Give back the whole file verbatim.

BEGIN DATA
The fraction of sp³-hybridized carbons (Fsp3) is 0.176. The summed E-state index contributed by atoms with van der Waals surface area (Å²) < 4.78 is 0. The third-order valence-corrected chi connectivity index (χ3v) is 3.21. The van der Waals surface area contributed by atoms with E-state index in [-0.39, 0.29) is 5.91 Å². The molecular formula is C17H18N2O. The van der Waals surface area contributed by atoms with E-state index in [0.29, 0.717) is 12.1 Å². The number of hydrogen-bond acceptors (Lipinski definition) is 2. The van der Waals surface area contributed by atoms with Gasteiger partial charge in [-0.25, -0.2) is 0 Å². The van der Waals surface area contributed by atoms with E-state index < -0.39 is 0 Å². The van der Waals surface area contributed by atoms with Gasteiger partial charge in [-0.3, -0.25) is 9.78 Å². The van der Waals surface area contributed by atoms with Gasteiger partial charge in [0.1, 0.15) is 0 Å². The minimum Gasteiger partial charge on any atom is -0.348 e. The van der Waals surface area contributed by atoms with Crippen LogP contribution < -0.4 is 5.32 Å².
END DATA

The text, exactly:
The fraction of sp³-hybridized carbons (Fsp3) is 0.176. The summed E-state index contributed by atoms with van der Waals surface area (Å²) < 4.78 is 0. The third-order valence-corrected chi connectivity index (χ3v) is 3.21. The van der Waals surface area contributed by atoms with E-state index in [-0.39, 0.29) is 5.91 Å². The molecular formula is C17H18N2O. The van der Waals surface area contributed by atoms with E-state index in [0.29, 0.717) is 12.1 Å². The number of hydrogen-bond acceptors (Lipinski definition) is 2. The van der Waals surface area contributed by atoms with Gasteiger partial charge in [-0.25, -0.2) is 0 Å². The van der Waals surface area contributed by atoms with E-state index < -0.39 is 0 Å². The van der Waals surface area contributed by atoms with Gasteiger partial charge in [-0.3, -0.25) is 9.78 Å². The van der Waals surface area contributed by atoms with Gasteiger partial charge in [0.1, 0.15) is 0 Å². The minimum Gasteiger partial charge on any atom is -0.348 e. The van der Waals surface area contributed by atoms with Crippen LogP contribution < -0.4 is 5.32 Å².